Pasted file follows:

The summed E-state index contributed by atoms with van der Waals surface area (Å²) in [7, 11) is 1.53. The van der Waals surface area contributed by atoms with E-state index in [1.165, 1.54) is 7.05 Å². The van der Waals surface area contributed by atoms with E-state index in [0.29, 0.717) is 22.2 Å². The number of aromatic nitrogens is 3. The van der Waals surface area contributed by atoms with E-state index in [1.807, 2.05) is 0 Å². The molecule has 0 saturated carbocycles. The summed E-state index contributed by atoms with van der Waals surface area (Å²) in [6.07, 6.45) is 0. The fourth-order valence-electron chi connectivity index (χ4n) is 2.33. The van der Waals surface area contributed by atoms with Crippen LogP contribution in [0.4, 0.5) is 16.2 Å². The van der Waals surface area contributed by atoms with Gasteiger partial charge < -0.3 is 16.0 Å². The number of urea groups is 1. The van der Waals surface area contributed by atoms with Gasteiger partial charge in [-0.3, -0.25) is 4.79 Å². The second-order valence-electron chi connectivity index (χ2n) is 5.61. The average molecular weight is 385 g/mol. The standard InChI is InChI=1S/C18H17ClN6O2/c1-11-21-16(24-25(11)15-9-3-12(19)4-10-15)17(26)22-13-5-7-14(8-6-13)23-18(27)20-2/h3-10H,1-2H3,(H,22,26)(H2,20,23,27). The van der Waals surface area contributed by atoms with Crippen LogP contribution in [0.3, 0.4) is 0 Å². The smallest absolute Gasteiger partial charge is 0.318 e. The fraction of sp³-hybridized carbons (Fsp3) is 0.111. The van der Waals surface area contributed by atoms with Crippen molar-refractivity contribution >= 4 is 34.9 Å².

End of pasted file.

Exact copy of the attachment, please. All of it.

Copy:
The summed E-state index contributed by atoms with van der Waals surface area (Å²) in [7, 11) is 1.53. The van der Waals surface area contributed by atoms with E-state index in [1.165, 1.54) is 7.05 Å². The van der Waals surface area contributed by atoms with E-state index in [0.29, 0.717) is 22.2 Å². The number of aromatic nitrogens is 3. The van der Waals surface area contributed by atoms with E-state index in [1.807, 2.05) is 0 Å². The molecule has 0 saturated carbocycles. The summed E-state index contributed by atoms with van der Waals surface area (Å²) in [6.07, 6.45) is 0. The fourth-order valence-electron chi connectivity index (χ4n) is 2.33. The van der Waals surface area contributed by atoms with Crippen LogP contribution in [0.4, 0.5) is 16.2 Å². The van der Waals surface area contributed by atoms with Gasteiger partial charge < -0.3 is 16.0 Å². The number of urea groups is 1. The van der Waals surface area contributed by atoms with Gasteiger partial charge in [-0.3, -0.25) is 4.79 Å². The second-order valence-electron chi connectivity index (χ2n) is 5.61. The average molecular weight is 385 g/mol. The standard InChI is InChI=1S/C18H17ClN6O2/c1-11-21-16(24-25(11)15-9-3-12(19)4-10-15)17(26)22-13-5-7-14(8-6-13)23-18(27)20-2/h3-10H,1-2H3,(H,22,26)(H2,20,23,27). The van der Waals surface area contributed by atoms with Crippen LogP contribution in [0.3, 0.4) is 0 Å². The smallest absolute Gasteiger partial charge is 0.318 e. The fraction of sp³-hybridized carbons (Fsp3) is 0.111. The van der Waals surface area contributed by atoms with Crippen molar-refractivity contribution >= 4 is 34.9 Å².